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«Industrial Policy Reform in Myanmar Prepared for Proximity Designs | Myanmar April 2012 This research paper was written by Dwight H. Perkins ...»

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Finally, the problem is not just one of deregulation. Military and “crony” companies apparently are involved in practices to stifle competition and gain control of particular markets that would be illegal in most countries. There thus need to be rules that prohibit such practices, and these rules need to be enforced. Without a switch to more competitive firms, growth will be narrow and slow and FDI will be limited5.

3. Infrastructure costs and quality are among the worst in ASEAN

Good infrastructure is critical to a successful industrialization drive. The key infrastructure items are reliable and reasonably priced electric power and good transport facilities. What this means in practice is that most of Myanmar’s industry, particularly that involved in the export of manufactures, is for the foreseeable future likely to be located in or around Yangon. Items produced for the domestic market such as furniture may locate in places like Mandalay, where they are closer to their raw material (tropical hard wood) and to some of their customers.

Internal transport over any distance, however, is very expensive. Our group learned, for example, that it cost $2000 to ship a container from the Thai border to Yangon but only $500 to ship the same container the longer distance to Bangkok. Even for Yangon, however, current infrastructure is not adequate. There are serious electric power shortages in Yangon, and the port currently handling most shipments is clearly inadequate. For Yangon, however, as contrasted to the rest of the country, these infrastructure problems can be readily solved. New thermal power plants can be built quickly and the capacity of existing ones brought up to full capacity, provided that some of Myanmar’s rich gas resources are allocated to supplying these plants6. There is also a modern port already built near the city, but it is currently underutilized.

The potential large investments in a new port far south of the city are not necessary or desirable since the cost would be large and the location is so far from Yangon that substantial costs would be involved transporting the goods between the port and the city.

4. The Myanmar market for manufactures is small

Furthermore, Myanmar’s domestic market for most consumer items is quite small. If Myanmar’s exchange-rate calculated GDP is around US$25 billion (PPP GDP is not appropriate for estimating the size of the market), and if food makes up 60% of average household expenditure, then the market for consumer manufactures of all kinds is likely to be only about

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$5 billion.7 Expenditure on manufactures used for investment projects (cement, steel, machinery, etc.) would amount to perhaps another $5 billion, excluding oil and gas exploration projects. What this means in practice is that any industry that is subject to increasing returns to scale either would have to develop early on a capacity to export a substantial part of its production or would have to operate at an inefficient scale and with high costs behind protective barriers. In South Korea, for example, the Pohang Iron and Steel Mill (POSCO) was designed from the outset in the early 1970s to produce more steel than the domestic market could absorb at the time thus making it necessary for it to export steel early on or operate at a smaller scale with much higher costs. At the time starting with a smaller scale steel plant would also have meant lower efficiency and thus high steel costs for all domestic users. Given the high cost of internal transport in Myanmar, most of these exporting industries would have to be located near Yangon’s port.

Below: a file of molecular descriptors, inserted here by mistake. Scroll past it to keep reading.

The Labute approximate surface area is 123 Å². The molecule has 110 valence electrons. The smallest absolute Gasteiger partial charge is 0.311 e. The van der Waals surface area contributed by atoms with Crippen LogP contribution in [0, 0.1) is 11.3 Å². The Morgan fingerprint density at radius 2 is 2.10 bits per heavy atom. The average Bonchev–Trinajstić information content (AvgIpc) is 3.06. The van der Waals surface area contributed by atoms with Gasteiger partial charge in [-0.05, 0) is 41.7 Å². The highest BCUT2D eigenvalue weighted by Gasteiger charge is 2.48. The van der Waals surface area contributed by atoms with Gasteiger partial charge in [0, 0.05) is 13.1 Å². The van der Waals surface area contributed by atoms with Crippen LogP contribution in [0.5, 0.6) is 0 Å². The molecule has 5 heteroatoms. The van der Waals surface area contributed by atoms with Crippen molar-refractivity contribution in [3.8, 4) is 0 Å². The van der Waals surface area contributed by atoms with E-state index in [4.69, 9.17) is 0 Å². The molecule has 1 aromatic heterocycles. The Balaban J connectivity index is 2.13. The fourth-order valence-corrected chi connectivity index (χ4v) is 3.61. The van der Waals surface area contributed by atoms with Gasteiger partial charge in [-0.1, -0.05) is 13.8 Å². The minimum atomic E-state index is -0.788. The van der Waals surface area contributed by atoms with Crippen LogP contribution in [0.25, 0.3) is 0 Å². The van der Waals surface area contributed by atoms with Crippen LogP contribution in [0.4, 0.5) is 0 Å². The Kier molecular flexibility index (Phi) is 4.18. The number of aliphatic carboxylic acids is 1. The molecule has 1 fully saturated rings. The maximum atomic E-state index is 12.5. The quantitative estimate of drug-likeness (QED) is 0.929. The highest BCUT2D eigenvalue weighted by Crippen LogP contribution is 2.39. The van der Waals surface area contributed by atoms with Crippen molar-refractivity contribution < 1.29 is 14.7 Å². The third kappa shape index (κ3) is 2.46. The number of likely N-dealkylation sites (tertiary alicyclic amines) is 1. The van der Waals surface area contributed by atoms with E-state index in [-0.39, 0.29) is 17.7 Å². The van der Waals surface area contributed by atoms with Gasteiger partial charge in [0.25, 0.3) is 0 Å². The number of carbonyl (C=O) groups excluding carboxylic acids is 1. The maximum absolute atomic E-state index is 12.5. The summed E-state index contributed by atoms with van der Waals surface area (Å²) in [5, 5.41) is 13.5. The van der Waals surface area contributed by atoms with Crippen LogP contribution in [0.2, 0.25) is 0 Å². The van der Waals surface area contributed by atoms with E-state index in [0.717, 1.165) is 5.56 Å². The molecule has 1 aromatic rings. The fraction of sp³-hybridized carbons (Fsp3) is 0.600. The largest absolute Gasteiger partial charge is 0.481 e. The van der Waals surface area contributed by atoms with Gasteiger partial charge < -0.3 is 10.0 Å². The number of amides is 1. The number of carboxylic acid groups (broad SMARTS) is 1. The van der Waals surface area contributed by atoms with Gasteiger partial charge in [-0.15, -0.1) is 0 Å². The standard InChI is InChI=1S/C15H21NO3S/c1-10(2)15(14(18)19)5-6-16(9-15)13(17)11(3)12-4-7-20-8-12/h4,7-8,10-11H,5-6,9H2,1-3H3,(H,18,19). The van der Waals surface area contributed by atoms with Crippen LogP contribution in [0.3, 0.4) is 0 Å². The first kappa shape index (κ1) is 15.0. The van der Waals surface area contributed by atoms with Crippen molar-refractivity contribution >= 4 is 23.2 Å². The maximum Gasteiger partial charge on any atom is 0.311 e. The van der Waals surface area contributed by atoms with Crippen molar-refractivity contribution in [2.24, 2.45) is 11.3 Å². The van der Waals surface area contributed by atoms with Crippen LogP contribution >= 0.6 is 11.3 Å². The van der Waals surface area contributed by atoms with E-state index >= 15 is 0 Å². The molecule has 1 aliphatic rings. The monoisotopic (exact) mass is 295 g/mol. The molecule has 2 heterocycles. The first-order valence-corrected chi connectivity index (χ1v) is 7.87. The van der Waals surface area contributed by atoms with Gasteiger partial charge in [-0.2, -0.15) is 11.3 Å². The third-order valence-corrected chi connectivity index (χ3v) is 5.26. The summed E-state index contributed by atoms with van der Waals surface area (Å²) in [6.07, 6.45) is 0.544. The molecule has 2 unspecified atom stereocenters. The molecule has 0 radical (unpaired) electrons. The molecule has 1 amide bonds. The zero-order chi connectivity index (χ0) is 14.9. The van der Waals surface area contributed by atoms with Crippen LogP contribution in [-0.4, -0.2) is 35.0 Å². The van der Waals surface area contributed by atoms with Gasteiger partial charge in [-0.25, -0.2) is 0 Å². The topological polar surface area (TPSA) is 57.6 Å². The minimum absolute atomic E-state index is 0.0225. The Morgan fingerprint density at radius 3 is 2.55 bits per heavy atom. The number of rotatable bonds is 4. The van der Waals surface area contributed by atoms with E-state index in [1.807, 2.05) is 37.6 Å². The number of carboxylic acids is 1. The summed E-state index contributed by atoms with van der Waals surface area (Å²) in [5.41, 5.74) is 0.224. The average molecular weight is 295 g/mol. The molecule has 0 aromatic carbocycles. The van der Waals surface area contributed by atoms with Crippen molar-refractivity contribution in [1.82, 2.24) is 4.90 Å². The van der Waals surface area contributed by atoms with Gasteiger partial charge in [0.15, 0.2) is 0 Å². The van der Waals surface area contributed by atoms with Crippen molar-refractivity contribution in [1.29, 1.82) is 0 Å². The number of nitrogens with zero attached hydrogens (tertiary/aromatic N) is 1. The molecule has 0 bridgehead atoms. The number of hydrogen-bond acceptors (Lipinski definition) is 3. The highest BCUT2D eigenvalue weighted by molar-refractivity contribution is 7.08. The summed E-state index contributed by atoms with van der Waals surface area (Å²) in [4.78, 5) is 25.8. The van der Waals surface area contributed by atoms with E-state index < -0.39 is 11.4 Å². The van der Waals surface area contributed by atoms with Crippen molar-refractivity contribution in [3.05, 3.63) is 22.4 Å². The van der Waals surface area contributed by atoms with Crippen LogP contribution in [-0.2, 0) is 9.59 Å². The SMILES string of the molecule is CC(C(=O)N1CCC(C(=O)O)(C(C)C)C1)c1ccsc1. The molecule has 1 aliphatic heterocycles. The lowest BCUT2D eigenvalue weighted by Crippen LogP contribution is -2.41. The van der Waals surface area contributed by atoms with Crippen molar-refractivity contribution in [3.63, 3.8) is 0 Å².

Not all consumer manufactures, however, have large economies of scale, and many of these could no doubt be produced in Myanmar (various plastic goods, for example). But then the question becomes whether firms producing such goods could compete with cheap but reasonably good quality (for the price) imports from China. China exports these products at competitive prices all over the world including Myanmar, and the northern half of Myanmar is closer to Yunnan, China, (physically and in transport-cost terms) than it is to Yangon. Mandalay does produce a few items that are special to the area, such as cut gems and various local handicrafts, but it is mostly a commercial (and tourist) center through which trade from China passes. One industry that could be and sometimes is located outside of the Yangon area is cement, since cost of transport is a major part of the cost of getting cement to where it is being used. Certain food processing industries (rice milling for example) also require locations near to the sources of their raw material.